Reeson’s Ramblings :: August 20, 2017
The strongman at a circus sideshow demonstrated his power before a large audience. Toward the end, he squeezed the juice from a lemon between his hands. He then said to the audience, “I will offer $200 to anyone in the audience who can squeeze another drop from this lemon.
A thin scholarly-looking woman came forward, picked up the lemon, strained hard and managed to get several drops. The strongman was amazed. He paid the woman and asked, “What is the secret of your strength?” “Practice,” the woman answered. “I was the business manager of St. Columbkille Parish for thirty-two years!”
Whenever I speak of Stewardship, people tend to clutch their wallets thinking I am going to next be squeezing them for money. The four pillars of Stewardship are actually Hospitality, Prayer, Formation, and Service, and the purpose is not to raise money. St. Columbkille parish has been considered a stewardship parish since 1979.
Last week on our parish Deacon/Priest retreat, we talked extensively about better promoting Stewardship as a way of life at St. Columbkille. I trust that you have and will continue to hear about Stewardship in our homilies as it often times in with the scriptures.
The Bishops of the United States created a document 25 years ago and a summary of the U.S. Bishops’ Pastoral Letter on Stewardship follows.
“As each one has received a gift, use it to serve one another as good stewards of God’s varied grace” (1 Peter 4:10).
What identifies a steward? Safeguarding material and human resources and using them responsibly are one answer; so is generous giving of time, talent, and treasure. But being a Christian steward means more. As Christian stewards, we receive God’s gifts gratefully, cultivate them responsibly, share them lovingly in justice with others, and return them with increase to the Lord.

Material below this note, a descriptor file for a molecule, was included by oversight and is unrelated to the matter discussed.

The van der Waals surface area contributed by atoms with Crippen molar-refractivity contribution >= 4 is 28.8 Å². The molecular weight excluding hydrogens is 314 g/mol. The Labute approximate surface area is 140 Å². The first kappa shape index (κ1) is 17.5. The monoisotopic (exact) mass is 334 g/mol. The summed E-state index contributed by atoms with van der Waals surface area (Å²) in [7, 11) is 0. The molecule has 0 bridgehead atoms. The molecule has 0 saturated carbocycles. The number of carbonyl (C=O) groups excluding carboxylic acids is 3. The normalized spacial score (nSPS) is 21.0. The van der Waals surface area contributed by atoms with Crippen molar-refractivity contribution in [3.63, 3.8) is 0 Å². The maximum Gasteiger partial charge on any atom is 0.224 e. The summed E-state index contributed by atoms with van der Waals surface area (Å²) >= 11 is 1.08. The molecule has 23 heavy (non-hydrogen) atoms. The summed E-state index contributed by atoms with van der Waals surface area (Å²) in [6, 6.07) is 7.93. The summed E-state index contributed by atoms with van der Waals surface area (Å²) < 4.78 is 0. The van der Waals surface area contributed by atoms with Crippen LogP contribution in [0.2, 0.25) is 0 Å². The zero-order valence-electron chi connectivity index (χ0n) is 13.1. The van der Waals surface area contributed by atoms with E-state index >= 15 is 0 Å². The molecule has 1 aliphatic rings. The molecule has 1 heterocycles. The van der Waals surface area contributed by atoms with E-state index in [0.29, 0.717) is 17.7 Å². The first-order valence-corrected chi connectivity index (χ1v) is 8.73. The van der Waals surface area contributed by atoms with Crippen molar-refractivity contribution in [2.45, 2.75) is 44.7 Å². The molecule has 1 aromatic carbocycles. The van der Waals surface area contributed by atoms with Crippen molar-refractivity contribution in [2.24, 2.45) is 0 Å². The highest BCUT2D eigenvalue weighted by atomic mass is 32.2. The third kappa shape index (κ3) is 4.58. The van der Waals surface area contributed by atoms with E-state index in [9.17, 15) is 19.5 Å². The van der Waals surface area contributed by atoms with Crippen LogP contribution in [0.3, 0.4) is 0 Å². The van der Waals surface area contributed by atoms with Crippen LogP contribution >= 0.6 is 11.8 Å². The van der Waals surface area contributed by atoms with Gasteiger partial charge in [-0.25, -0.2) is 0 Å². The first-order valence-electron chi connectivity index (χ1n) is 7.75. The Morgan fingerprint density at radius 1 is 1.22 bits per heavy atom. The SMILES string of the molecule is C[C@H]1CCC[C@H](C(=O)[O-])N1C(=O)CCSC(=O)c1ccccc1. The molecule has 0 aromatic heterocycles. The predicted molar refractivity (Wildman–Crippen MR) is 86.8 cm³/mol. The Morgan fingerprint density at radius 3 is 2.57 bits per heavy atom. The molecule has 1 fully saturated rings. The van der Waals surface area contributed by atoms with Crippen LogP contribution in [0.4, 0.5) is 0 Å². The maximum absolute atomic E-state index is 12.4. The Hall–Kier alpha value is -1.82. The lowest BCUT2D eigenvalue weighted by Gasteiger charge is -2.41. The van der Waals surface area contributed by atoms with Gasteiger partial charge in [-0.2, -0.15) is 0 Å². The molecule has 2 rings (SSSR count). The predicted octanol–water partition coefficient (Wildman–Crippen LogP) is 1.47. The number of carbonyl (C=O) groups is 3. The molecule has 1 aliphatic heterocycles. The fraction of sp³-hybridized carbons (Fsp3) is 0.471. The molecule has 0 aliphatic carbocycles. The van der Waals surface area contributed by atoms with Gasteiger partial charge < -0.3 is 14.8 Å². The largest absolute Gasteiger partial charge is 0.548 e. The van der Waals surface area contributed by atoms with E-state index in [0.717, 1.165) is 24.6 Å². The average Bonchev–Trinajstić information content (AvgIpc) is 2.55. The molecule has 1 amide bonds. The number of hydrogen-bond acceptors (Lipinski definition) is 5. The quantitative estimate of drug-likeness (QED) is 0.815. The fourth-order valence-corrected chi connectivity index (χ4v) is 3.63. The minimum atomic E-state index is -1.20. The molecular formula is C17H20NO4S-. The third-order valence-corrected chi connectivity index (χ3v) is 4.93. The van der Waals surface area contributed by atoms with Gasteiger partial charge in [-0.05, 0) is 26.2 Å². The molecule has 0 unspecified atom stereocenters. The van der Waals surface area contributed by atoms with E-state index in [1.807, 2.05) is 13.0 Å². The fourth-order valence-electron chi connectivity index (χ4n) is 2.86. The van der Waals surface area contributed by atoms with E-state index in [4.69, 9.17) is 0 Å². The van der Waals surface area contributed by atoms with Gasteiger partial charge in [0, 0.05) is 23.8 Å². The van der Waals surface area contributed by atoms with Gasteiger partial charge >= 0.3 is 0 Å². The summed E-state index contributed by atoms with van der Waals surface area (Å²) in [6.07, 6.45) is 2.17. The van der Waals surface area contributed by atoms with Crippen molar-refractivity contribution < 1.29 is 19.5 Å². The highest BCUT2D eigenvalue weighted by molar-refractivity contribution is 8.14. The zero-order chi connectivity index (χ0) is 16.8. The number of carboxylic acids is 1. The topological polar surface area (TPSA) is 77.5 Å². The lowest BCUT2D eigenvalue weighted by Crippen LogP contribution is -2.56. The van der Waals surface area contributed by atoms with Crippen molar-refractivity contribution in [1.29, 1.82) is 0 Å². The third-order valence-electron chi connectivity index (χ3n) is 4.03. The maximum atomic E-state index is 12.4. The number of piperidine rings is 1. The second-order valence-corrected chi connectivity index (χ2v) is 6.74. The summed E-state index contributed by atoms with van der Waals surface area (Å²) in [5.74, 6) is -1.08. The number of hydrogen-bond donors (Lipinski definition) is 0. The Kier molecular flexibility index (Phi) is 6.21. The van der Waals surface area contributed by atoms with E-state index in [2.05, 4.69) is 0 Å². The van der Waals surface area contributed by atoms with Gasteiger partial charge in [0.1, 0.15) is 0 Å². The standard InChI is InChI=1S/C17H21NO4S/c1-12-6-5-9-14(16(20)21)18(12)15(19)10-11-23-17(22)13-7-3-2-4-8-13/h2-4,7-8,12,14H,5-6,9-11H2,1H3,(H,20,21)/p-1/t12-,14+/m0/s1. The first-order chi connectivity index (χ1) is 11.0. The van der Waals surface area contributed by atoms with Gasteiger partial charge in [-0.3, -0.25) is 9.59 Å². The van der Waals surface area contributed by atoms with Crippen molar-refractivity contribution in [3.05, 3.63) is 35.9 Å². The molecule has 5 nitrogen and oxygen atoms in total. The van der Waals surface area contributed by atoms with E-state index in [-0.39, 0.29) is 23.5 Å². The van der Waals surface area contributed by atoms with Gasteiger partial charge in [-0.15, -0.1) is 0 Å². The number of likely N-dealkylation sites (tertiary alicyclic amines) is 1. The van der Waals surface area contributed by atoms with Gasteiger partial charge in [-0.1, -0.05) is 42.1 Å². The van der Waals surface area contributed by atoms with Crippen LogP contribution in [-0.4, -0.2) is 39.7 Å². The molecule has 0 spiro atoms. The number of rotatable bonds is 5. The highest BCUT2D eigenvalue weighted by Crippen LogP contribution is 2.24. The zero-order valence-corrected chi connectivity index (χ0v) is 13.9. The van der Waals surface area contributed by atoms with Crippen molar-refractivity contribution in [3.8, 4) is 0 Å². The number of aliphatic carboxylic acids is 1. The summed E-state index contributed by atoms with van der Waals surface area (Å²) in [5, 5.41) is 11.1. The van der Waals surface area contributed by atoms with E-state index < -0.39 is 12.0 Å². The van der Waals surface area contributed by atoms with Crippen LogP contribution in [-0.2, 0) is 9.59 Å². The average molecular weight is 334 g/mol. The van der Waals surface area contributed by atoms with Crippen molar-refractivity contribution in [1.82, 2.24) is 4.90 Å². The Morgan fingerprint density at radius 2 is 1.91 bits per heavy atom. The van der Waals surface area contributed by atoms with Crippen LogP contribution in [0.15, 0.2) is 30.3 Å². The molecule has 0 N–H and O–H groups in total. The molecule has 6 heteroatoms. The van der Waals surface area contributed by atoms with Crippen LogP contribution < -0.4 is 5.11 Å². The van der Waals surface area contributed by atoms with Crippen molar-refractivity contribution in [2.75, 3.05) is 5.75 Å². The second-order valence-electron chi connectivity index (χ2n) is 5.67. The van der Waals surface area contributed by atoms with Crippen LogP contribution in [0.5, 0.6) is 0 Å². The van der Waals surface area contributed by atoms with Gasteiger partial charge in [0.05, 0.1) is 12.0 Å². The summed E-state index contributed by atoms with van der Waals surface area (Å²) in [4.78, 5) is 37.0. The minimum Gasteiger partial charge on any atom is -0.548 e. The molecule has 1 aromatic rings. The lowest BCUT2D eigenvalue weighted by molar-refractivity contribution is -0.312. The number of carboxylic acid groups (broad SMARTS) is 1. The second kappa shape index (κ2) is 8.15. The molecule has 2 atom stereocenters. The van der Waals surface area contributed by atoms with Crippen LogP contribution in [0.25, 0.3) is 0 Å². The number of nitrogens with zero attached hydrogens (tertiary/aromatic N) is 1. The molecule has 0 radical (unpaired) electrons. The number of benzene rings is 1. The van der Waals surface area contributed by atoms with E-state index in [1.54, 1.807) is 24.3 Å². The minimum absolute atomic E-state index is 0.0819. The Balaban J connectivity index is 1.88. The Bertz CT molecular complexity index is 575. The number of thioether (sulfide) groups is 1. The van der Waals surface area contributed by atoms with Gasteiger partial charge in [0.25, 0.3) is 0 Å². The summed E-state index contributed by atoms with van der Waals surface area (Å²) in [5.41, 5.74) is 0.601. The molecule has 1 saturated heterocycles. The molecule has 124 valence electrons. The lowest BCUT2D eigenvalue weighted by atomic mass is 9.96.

Disciples as Stewards
Let us begin with being a disciple—a follower of our Lord Jesus Christ. As members of the Church, Jesus calls us to be disciples. This has astonishing implications:
- Mature disciples make a conscious decision to follow Jesus, no matter what the cost.
- Christian disciples experience conversion—life-shaping changes of mind and heart—and commit their very selves to the
- Christian stewards respond in a particular way to the call to be a disciple. Stewardship has the power to shape and mold our understanding of our lives and the way in which we live.
Jesus’ disciples and Christian stewards recognize God as the origin of life, giver of freedom, and source of all things. We are grateful for the gifts we have received and are eager to use them to show our love for God and for one another. We look to the life and teaching of Jesus for guidance in living as Christian stewards.
Stewards of Creation
The Bible contains a profound message about the stewardship of material creation: God created the world, but entrusts it to human beings. Caring for and cultivating the world involves the following:
- Joyful appreciation for the God-given beauty and wonder of nature;
- Protection and preservation of the environment, which would be the stewardship of ecological concern;
- Respect for human life—shielding life from threat and assault, doing everything that can be done to enhance this gift and make life flourish; and
- Development of this world through noble human effort—physical labor, the trades and professions, the arts and sciences. We call such effort “work.” Work is a fulfilling human vocation.
The Second Vatican Council points out that, through work, we build up not only our world but the Kingdom of God, already present among us. Work is a partnership with God—our share in a divine human collaboration in creation. It occupies a central place in our lives as Christian stewards.